I had thought with the absence of the word Wogg, that controversy surrounding these adorable stuffed dolls had come to an end. I recently posted some of my dolls on my Etsy store and was promptly slapped on the wrist and accused of being Racist, my listings were all removed. Oh my, I am in no way a racist!! I was stunned that there was still this stigma attached to this adorable fictional character. In my eyes he is no more offensive to colored people than Raggedy Anne is to white people. Who knew!! I will continue to love my Golly collection as I see them for what they are, an adorable cartoon, fictional being with a big smile and a bigger heart!

I love Etsy as a venue for selling my antique and vintage treasures, and am saddened that I cannot include my cute dolls, but I now have them available for sale on here.

https://www.wildroseheaven.com/shop/

For those of you who are unfamiliar with the Golly dolls, here is a bit of history from Wikipedia.

The golliwog, golliwogg or golly is a fictional character created by Florence Kate Upton that appears in children’s books in the late 19th century and usually depicted as a type of rag doll. It was reproduced, both by commercial and hobby toy-makers as a children’s toy called the “golliwog”, and had great popularity in the UK and Australia into the 1970s. The doll is characterised by black skin, eyes rimmed in white, red lips and frizzy hair. Though home-made golliwogs were sometimes female, the golliwog was generally male. For this reason, in the period following World War II, the golliwog was seen, along with the teddy bear, as a suitable soft toy for a young boy.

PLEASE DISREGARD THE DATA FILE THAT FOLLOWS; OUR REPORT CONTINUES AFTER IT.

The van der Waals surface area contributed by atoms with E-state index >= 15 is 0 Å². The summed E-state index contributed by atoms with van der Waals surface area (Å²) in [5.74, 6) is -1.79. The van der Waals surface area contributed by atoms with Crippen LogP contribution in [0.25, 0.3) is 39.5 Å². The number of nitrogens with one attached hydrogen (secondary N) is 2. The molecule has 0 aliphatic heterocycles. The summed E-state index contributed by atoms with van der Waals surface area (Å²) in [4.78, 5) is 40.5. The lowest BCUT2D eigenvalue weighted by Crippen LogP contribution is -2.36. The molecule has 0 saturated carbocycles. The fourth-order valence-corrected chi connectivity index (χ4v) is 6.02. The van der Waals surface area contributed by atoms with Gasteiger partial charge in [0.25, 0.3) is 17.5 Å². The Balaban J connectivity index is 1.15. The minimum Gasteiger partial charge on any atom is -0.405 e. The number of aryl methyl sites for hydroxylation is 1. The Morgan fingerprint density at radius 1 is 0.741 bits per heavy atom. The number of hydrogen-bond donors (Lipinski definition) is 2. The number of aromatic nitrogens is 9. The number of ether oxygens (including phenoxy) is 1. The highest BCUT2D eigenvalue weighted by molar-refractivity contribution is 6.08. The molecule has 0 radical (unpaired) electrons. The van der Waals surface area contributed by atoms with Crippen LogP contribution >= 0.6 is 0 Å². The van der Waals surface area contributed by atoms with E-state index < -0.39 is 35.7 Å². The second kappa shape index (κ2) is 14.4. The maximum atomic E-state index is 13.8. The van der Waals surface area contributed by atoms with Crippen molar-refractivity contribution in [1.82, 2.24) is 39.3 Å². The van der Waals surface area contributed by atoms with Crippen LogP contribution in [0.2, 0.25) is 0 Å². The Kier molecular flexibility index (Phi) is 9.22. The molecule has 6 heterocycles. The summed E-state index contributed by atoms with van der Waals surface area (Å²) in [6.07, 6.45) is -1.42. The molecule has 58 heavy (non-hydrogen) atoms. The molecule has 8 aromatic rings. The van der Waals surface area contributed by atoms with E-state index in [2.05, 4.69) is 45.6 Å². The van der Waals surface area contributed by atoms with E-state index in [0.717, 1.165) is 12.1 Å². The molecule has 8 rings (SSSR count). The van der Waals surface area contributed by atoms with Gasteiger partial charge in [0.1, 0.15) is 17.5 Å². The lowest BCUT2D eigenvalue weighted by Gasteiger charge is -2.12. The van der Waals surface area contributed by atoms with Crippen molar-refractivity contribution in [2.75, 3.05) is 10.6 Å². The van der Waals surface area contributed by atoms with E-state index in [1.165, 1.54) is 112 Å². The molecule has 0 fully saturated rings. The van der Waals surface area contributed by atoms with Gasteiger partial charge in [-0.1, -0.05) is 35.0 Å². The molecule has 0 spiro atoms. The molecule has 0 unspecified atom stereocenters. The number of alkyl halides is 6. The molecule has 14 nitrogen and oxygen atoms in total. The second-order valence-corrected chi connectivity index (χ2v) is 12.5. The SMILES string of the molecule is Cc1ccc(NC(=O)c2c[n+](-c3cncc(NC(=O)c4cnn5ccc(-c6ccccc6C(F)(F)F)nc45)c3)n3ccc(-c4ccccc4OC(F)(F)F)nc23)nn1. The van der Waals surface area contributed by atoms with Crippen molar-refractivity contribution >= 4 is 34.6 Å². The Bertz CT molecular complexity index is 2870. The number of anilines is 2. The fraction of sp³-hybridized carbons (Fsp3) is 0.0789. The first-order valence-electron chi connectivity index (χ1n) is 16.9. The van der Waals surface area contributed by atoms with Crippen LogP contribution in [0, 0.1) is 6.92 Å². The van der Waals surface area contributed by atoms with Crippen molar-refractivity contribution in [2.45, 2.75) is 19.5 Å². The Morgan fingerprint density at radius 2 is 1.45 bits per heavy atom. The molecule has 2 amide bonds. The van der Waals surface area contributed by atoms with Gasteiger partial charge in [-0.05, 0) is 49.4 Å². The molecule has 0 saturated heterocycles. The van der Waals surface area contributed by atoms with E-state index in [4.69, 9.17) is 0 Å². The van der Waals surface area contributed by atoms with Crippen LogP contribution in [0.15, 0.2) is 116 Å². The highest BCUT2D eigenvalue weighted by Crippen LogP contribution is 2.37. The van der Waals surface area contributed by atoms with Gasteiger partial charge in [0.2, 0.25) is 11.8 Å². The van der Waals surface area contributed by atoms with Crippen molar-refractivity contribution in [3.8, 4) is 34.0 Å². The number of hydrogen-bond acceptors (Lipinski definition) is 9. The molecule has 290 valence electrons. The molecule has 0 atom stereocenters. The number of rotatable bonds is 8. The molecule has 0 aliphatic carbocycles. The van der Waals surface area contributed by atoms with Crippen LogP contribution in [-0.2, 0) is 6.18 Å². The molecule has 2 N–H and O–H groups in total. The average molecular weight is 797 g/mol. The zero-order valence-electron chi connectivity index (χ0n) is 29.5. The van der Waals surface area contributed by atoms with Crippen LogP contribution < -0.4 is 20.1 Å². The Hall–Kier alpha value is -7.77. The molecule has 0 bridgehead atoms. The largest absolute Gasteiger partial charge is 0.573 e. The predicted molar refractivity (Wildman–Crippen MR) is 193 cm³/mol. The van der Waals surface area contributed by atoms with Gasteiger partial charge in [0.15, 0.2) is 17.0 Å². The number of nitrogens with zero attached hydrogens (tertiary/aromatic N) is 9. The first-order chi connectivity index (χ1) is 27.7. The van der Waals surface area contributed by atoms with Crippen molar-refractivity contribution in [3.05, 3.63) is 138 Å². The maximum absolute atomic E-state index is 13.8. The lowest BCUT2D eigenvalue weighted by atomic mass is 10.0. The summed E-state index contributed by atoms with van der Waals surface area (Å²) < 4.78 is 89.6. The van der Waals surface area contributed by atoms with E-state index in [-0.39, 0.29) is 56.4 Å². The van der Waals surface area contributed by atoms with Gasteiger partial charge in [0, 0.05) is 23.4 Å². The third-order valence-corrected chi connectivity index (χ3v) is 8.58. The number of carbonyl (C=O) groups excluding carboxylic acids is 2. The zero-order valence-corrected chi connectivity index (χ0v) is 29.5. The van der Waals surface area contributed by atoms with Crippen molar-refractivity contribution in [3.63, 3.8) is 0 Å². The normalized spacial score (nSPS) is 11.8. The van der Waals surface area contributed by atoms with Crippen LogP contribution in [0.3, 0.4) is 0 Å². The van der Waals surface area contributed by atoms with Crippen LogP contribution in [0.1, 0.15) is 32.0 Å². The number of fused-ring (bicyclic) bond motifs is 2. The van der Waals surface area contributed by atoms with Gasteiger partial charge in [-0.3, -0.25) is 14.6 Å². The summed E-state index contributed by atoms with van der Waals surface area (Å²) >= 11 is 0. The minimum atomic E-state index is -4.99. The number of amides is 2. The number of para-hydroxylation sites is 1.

The image of the doll has become the subject of controversy. Whilst some people see the doll as an innocuous toy,[1] it is considered as racist,[1] along with pickaninnies, minstrels, mammy figures, and other caricatures of black Africans. The golliwog has been described by the Jim Crow Museum of Racist Memorabilia as “the least known of the major anti-Black caricatures in the United States”.[2] In recent years, changing political attitudes with regard to race have reduced the popularity and sales of golliwogs as toys. Manufacturers who have used golliwogs as a motif (e.g. Robertson’s Marmalade in the UK) have either withdrawn them as an icon, or changed the name. In particular, the association of the golliwog with the pejorative term “wog” has resulted in use of alternative names such as “golly” and “golly doll”.

British jam manufacturer James Robertson & Sons used a golliwog called Golly as its mascot from 1910, after John Robertson apparently saw children playing with golliwog dolls in the United States. Robertson’s started producing promotional Golly badges in the 1920s, which could be obtained in exchange for tokens gained from their products. In 1983, the company’s products were boycotted by the Greater London Council as offensive,[4] and in 1988 the character ceased to be used in television advertising. The company used to give away golliwog badges and small plaster figures playing musical instruments (jazz musicians) or sports and other such themes. The Gollywog badge collection scheme was withdrawn in 2001.